Ah!! Greensboro!!! Here's where we'd intersect the third Washington to Dixie railroad system - the Southern's own main line. It was similar to the setup at Raleigh where we'd pull into a merged track of that mainline, stop and then have to back up into the station tracks. This was right at the Elm Street crossing. Greensboro is so hilly that even though Elm Street crossed at grade the station proper fronted on a street a full story below the track level, and the passenger access came through an underground tunnel and then up stairs to reach the trains. Above the station there was a building section which housed the Railway Express Agency. Feeding off of the mainline were three or four tracks for express transfers to bulk express cars parked there for that purpose. The REA had little rubber tired Fordson - like tractors which scurried around here and there pulling strings of four - wheeled wagons loaded with parcels and shipments of all kinds.

       We arrived in Greensboro at 11:00 AM, but #21 wasn't due to leave again until 12:15PM a full hour and a quarter wait. Well at least I thought I can see the mainline trains come right along side my coach as I waited for the time to pass. Unfortunately nothing was even scheduled through Greensboro - either north or south - at that time of day except #36 due in at 11:15 and out at 11:25AM. Just my luck! Number 36 ran late most of the time but one year I do remember that he came barrelling through just minutes before 12:15 - our departure time - and but when he did - Great Scott!!! - He was double headed!!! Two Ps4's on the head end and I drank in the sight of those two gorgeous Virginia - green engines trimmed in gold with wheel rims highlighted by fresh white paint!! Like a flash they were gone.

       But during my wait several years I'd get off my coach to stroll around a little. The first time I went up to see our own engine that had pulled us up from Goldsboro - Lo and behold ! - IT WASN'T THERE!! Where the heck did it go and why?? I hadn't noticed back in Goldsboro but on the side of the cab down at the bottom below the engine's own number - one of the 1200's or 1300's - there was the name "Danville" painted in gold. Later I learned that this meant it was assigned to the Danville Division and #21 was going to be traveling next on the Winston Salem Division when we left Greensboro.

       The Danville Division engine had uncoupled from our train and had gone on west 2.8 miles to Pomona - the engine facility and freight yard serving Greensboro. Pomona is listed in the employees' time table by the symbol "WYTCO" indicating Water - Wye - Turntable - Coal - and Office. Soon - about 15 minutes before departure time - here'd come another 1200 (or 1300) - another Ps2 - but this one of course was a Winston Salem Division engine and we'd have it for the rest of my trip.

       In order to "work" the express cars around the REA tracks the Southern usually had an 0 - 6 - 0 switch engine - a class A7 - 1695 maybe - assigned to that area. Some of them had a "bob - tail" tender with a sloping rear end. Also the Southern in those days would assign a particular engine to a given engineer which led to the practice of the engine crew dolling up, decorating or otherwise fancying up their engine by mounting a brass eagle on the front of the smoke box, adding brass candle sticks on either side of the headlight, having the paint shop add gold decorative trim on the cab sides and tender sides.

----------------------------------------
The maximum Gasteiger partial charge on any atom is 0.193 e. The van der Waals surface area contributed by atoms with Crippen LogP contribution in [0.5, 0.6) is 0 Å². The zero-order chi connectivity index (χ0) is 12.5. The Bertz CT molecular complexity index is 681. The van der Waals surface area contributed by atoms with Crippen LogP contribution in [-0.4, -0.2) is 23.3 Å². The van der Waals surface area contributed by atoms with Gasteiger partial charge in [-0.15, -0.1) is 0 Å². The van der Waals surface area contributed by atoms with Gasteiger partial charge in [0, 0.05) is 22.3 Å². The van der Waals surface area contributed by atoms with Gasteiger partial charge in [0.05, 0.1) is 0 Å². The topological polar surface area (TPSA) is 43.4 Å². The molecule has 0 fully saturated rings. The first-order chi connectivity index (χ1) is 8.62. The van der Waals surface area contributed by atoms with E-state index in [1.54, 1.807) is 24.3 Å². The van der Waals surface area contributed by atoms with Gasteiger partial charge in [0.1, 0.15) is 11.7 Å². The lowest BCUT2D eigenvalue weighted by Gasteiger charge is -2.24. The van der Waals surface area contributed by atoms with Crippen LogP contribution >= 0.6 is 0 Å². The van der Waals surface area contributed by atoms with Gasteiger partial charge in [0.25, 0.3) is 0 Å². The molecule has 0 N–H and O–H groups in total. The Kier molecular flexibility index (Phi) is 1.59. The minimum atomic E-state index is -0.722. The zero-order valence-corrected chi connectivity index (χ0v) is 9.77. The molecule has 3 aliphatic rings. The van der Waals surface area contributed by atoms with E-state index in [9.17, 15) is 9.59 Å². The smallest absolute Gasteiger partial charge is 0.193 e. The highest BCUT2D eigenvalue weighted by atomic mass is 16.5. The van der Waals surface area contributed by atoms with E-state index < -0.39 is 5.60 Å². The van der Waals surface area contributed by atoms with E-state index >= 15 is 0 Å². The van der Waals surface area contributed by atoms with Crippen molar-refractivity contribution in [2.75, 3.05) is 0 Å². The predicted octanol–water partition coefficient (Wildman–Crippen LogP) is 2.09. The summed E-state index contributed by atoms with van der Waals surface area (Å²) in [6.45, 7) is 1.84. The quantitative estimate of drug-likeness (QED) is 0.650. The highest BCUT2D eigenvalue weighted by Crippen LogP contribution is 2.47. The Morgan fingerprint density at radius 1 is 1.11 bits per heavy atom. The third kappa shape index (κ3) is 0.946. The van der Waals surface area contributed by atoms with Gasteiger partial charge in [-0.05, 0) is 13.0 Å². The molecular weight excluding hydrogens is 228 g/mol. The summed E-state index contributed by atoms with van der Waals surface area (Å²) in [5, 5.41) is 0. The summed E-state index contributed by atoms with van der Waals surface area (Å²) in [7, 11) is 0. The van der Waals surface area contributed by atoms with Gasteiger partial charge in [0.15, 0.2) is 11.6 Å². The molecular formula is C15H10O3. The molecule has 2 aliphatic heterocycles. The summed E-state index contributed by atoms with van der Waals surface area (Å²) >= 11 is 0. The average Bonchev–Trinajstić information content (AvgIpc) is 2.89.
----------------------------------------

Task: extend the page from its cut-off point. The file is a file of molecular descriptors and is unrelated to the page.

One year I remember that while we waited in Greensboro, there was the sound of foot steps on the roof of my coach and the simultaneous singing and (alternatively) whistling of the old tune "There's an Old Spinning Wheel in the Parlor". I never did find out who that was or what he was doing up on the roof - just one of those faintly recalled incidents of long ago.

       Another feature of the Greensboro scene was the presence of the little Southern subsidiary - the Atlantic and Yadkin Railroad - which ran from Greensboro north through Stokesdale - Walnut Cove - Rural Hall - King - Pinnacle - Pilot Mountain - and on to Mount Airy. Southbound it ran through Climax - Liberty - Siler City - Bonlee - Bear Creek - Gulf - and on to Sanford, where it connected with an ACL branch which reached on into Wilmington. They even had an RPO mail route in the early days which in Dad's (Pop's) post office vernacular called it "Mount Airy 'n' Will". The A&Y RR came down through the northern part of the city - ran underneath the Southern main line at right angles, and then had to back up through a wye type connection to that same main line right at Elm Street and the passenger station. Their motive power consisted of twelve used Southern freight 2 - 8 - 0's classes H1, H3, and F1's and three second hand RF&P 1903 4 - 6 - 0's acquired in 1929.

       Greensboro is a very progressive city now as it was sixty years ago in the early 1930's. In those days they wanted to provide inner city bus - or trolley - service to meet their growing need for public transportation. To meet this need, the local public power utility - Duke Power - would be a ready source for electrically powered vehicles in contrast to gasoline powered buses. But of course trolleys would have meant laying rail track in the middle of the city streets plus stringing overhead trolley wire as well. Duke Power came up with a novel solution - rubber tired trackless trolleys which could maneuver beyond the confines of a tracked system. It meant having two overhead wires instead of just one but that still did not scotch the deal. So to my amazement when riding through Greensboro on the train where I could view the main street thoroughfares there were these strange looking vehicles the likes of which I'd never even heard of - let alone seen. (My my! The things a body couldn't see when riding on a train!)